How To Create, Burn, Or Mount An .ISO File

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Years ago, I finally made the decision to stop buying an optical drive when building a new PC, because I can’t remember the last time I actually needed to put a disc into my computer. Yes, I’ll probably still get a 4K player someday — once the next PlayStation 5 or Xbox Whatever drops — but we live in a streaming and downloadable world now. It’s easy to make a bootable USB drive that’s even faster than installing something (like Windows 10) from a disc.

However, the entire world hasn’t moved away from discs quite yet.

Normally, I would expect a disc image to come in the form of a .BIN and a .CUE file. If you’re planning to burn your .IMG file to a physical disc, I recommend using CloneCD to ensure the copy is flawless. The app’s trial/free version should be all you need.

Similarly, you can install Virtual CloneDrive (Windows) if you want to mount your downloaded files as a disc instead. To your operating system, it’ll appear as if you slapped a physical disc in an operating system.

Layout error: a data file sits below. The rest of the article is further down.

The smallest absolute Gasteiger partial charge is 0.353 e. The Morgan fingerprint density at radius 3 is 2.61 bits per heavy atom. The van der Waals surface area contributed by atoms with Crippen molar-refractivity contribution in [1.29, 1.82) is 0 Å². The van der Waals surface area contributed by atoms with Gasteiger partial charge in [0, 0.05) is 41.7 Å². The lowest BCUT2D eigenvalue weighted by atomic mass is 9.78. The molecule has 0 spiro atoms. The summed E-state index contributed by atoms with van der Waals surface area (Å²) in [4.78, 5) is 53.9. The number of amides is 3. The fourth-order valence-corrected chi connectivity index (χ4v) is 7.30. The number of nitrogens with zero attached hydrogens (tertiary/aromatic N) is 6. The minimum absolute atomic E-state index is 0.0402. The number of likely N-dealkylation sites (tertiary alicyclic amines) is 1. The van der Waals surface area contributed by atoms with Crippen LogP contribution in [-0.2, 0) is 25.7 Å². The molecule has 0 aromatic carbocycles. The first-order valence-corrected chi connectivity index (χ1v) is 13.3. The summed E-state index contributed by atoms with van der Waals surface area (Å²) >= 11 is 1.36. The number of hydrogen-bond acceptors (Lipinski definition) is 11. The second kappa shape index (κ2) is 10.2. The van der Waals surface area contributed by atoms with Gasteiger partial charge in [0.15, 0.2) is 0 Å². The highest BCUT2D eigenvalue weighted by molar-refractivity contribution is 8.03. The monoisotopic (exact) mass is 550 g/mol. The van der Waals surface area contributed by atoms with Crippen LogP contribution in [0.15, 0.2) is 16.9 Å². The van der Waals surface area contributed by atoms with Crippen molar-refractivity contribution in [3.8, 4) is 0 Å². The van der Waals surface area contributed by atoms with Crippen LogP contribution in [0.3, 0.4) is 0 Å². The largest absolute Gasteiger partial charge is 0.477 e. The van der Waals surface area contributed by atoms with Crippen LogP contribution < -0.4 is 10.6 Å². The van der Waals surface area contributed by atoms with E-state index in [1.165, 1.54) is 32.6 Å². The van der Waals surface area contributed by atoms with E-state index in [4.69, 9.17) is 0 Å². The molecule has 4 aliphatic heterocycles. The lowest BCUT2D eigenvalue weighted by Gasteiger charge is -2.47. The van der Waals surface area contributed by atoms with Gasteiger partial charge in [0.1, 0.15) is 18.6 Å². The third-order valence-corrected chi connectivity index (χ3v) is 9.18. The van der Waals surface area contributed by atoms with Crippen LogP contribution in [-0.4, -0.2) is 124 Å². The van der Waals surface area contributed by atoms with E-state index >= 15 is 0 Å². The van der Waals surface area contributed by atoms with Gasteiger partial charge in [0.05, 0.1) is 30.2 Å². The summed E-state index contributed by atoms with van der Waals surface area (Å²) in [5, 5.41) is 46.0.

This spares you the trouble from having to fiddle with the actual burning process (which might include buying new hardware and/or discs), and installing your game should go a lot faster.

I’d explore the latter, because you can then use a tool like ImgBurn (Windows) to rip and convert your virtual disc into a more universal ISO file, which you can then use on a Windows or Mac system.

I’ve been listing Windows apps so far, but for those who are reading this on a Mac, you should be able to use the Homebrew formula ccd2iso to convert what you have into an ISO file. You can then burn that to a disc using an app like Burn or mount it directly using Disk Utility.

You can also mount ISOs directly in Windows 10 — another reason to convert your image, if for nothing else than to have fewer files to deal with and a little extra convenience.


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